How air laws have impacted global air travels (2)


Q. From our previous features, we understand the great impact of air laws to commercial aviation; were the laws also the breakthroughs the industry experienced?

A. Commercial aviation began to develop after the World War I in 1919. Many regulations were in place. What is so unique about the Chicago Convention was that all 52 countries, as of November 1944, came together to discuss uniform manner of operations in aviation. Prior to that, people were doing things in their own styles in their various parts of the world; but was safety really ensured?

Commercial aviation was greatly impacted by the aviation laws. We discussed the Chicago Convention, where 52 states came together to discuss the uniform manner of the aviation. Among the 52 states, as a chamber was discussing the uniform manner of aviation, coming up with various annexes to deal with different parts of aviation operation like maintenance, air traffic rules of the air, meteorological service, aviation medicine, search rescue, accident investigation, and others, another chamber was also dealing with the business interest of the whole aviation industry; and that had to do with the nine freedoms of the air, which basically addressed the rights a country grants to another to either overfly, land for technical reason, pick commercial traffic to/from another country as showcased in the previous features.

With all the preceding addressed, commercial aviation began to experience civilisation right from the time a passenger books/buys tickets for their flight all the way to disembarkation at their destination side. But there was still the clarion call to inventions and innovations as the skies got filled with planes each passing day, adverse weather also disrupting flights from time to time, and the demand for passenger travel exceeding supply as time went on.

Now, we will discuss the breakthroughs, because along the line, research had always been a process in the laboratories to test the various Physics of flights, engines, cabin designs and its operation in various meteorological conditions such as icing, thunderstorms, fogs – just to mention just a few.

Amazing! If not, what were some of the breakthroughs the industry experienced after the year 1919? We must first look at some few inventions and innovations that turned the industry around during 1930s and 1940s all the way to the late 1970s. Some are archaic today and some are still reigning, owing to the impact it made.

There are so many, but I will select a few to discuss how it impacted flying. First of all, the engines that were used for flight called propellers, though, were very good – using the technology we call intake, compression, combustion and exhaust, just as how the old vehicle engine used to work. Though good, along the way, it was found to be noisy; and in terms of speed, very slow. No engine had been invented to take care of a faster speed until the jet engine was invented in the late 1930s.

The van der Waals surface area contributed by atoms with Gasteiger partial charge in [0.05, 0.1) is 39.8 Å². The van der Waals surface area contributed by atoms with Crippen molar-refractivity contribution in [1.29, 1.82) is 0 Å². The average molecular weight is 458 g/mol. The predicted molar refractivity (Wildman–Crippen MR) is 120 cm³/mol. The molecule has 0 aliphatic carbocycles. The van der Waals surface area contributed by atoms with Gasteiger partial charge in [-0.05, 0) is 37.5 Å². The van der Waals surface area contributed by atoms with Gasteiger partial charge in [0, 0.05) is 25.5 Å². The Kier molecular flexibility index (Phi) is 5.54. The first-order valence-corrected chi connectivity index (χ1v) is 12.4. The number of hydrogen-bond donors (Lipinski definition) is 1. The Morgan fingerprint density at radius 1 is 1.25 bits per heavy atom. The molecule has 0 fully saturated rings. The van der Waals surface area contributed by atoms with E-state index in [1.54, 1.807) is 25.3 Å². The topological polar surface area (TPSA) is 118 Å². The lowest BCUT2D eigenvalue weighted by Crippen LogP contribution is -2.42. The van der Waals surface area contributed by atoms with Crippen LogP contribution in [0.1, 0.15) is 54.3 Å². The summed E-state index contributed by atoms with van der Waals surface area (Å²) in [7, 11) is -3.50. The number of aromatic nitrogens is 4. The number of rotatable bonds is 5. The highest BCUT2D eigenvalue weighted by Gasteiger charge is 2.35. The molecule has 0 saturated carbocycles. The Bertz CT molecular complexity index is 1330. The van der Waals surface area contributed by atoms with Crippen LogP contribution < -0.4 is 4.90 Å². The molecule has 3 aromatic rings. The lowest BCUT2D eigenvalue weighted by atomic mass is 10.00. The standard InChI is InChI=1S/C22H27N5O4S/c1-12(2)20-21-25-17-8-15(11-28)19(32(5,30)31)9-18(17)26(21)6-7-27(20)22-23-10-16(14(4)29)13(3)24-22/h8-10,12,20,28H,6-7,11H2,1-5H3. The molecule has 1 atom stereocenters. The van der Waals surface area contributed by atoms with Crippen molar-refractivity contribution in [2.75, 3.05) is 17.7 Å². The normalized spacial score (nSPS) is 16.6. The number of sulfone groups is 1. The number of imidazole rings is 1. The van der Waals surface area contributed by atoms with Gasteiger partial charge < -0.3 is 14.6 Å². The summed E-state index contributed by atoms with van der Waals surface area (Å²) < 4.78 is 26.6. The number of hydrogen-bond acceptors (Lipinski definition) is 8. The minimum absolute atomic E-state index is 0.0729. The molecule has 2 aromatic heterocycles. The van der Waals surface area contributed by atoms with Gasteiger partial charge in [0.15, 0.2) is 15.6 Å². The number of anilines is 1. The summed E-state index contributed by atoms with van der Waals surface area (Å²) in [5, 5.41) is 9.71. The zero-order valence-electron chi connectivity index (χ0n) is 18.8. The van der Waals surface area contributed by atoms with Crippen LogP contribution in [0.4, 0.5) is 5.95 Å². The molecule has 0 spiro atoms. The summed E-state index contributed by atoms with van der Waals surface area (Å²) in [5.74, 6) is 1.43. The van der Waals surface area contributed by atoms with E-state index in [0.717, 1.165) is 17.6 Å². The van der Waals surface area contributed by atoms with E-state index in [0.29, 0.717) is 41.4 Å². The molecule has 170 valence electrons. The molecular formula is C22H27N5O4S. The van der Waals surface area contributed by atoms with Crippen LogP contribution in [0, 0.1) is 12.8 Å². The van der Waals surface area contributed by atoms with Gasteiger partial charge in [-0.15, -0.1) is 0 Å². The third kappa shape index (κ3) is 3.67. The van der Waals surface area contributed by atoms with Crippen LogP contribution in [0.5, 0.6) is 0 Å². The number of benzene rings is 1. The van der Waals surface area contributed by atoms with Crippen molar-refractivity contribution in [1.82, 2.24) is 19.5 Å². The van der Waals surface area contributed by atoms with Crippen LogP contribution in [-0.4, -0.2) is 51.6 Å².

What are the advantages of the jet engine? The jet engine brought higher speed and added better features that could efficiently power and manage some aircraft systems, such as the air-conditioning, hydraulic power, electrical, anti-icing, and other essential gadgets. Basically, it was quieter, smooth and faster and needless to say, added flavour to the passenger experience. It may interest one to know that prior to the jet engine invention, there were times passengers had to insert cotton wool in their ears because of the noisy sound that emanated from the propellers. In terms of speed, for example, a thirty-minute flight operated by a jet from Accra to Kumasi would take almost an hour for the same distance by those propeller flights invented back in the day. And you can imagine travelling from Accra to London. Those flights could take up to ten (10) hours instead of six hours for a jet, and one can only imagine the stress that passengers of such journeys experienced. Trust me, air travelling was very stressful then as compared to this day, and one literally needed about two (2) days to unwind from the heavy tolls of long flights. Pilots and other support crew were also not spared from the afore-mentioned agonies, more especially if they had to fly through some thunderstorms and other adverse weather. Many thanks to those researchers who spent (and continue to spend) hours of sacrifice for advancing the industry!!